Selection of hockey equipment is a key issue for players, parents and coaches. When purchasing and fitting hockey equipment, remember two important factors: 1) make certain the player is adequately protected and 2) be sure the fitting allows freedom of movement so the player can properly perform the necessary skills. By carefully considering these two factors, your child will be more comfortable and will have more fun playing hockey.
A complete set of hockey equipment can be purchased for a relatively reasonable cost. Shop around for the best values and remember that you need not buy the most expensive equipment. Inquire about local equipment swaps and team discounts, but keep in mind the equipment must fit properly to provide the maximum protection.
Skates – Purchase skates that will fit your child today with no more than ½” allowed for growth. Seek adequate protection in the ankle, toe and instep areas, improperly fitted skates will hamper your child’s ability to skate. Remember that most skates are sized 1.5 to 2 sizes smaller than US shoe size. It's not that you want a very tight skate, they are just labeled differently than shoes.
Helmet – Must be of a design and construction approved by the Hockey Equipment Certification Council (HECC). Must be sized at the time of purchase to fit properly. The chin strap must always be fastened.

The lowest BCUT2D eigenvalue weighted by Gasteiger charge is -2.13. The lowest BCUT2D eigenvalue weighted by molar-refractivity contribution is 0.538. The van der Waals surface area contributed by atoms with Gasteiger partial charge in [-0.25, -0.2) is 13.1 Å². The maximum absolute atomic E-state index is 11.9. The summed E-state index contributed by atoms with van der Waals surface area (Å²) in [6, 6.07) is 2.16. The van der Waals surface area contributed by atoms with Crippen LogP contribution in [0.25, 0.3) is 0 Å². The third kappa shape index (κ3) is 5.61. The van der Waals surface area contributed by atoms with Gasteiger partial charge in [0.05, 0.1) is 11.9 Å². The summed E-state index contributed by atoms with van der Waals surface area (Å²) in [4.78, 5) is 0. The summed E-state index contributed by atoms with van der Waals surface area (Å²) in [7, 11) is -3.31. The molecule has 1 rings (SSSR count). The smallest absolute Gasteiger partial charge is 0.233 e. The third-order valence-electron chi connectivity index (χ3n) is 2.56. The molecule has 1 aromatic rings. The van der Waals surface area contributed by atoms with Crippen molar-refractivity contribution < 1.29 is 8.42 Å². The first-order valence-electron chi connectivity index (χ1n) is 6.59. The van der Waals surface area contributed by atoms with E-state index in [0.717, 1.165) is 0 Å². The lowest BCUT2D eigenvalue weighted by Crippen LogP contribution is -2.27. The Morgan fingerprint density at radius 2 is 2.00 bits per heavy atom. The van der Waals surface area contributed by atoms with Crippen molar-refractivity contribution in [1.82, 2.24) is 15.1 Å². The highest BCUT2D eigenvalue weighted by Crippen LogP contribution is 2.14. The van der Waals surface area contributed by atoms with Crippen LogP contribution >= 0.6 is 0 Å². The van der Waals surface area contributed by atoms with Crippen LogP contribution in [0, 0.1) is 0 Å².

Facemask – Must be of a design and construction approved by the Hockey Equipment Certification Council (HECC).
Mouthpiece – A mouthpiece is recommended for all youth players through the Junior age classification. The Valley League requires Peewee (U12) and older to have a mouthpiece.
Stick – Length should generally extend from the ice to the players chin (with skates on). Quality and price differ greatly, so the choice is yours.
Shin Pads – Check for proper lengths so they protect the knee and shin completely.
Hockey socks - Oddly, they don't go on your feet. These can be knit or fabric leggings that go over the shin pads and cover from the mid-thigh to the ankle. Most AHA team programs will issue game socks along with jerseys. Have a practice pair as well.
Supporter and Cup – Essential protective equipment. Usually incorporated into shorts that also provide velcro attachment for the hockey socks.
Gloves – Check for proper fit with good finger and hand mobility.
Shoulder Pads – Adjust to fit the individual at the time of purchase. A fiber cap is extremely important in preventing shoulder separations and should extend to the tip of the shoulder.
Pants – Pants provide protection for the lower spine, hips and thighs. Can be held in proper position by suspenders.
Elbow Pads – Properly fitted so they do not slide up or down.
Jersey - A hockey jersey is generously sized to accommodate shoulder pads and elbow pads. Too large or small and it can interfere with movement. Most AHA programs will supply a jersey though having some plain practice jerseys is a good idea.
For goaltenders, special equipment is necessary such as catch and blocker gloves, chest and arms protection, goalie skates (with protective shell), and leg pads. The goaltender’s equipment is especially important, so seek advice from a knowledgeable source.
The sequence can be a bit confusing for first time players and parents. Total Hockey produced a quick video running through the steps:
USA Hockey provides checklist flyer as well (PDF):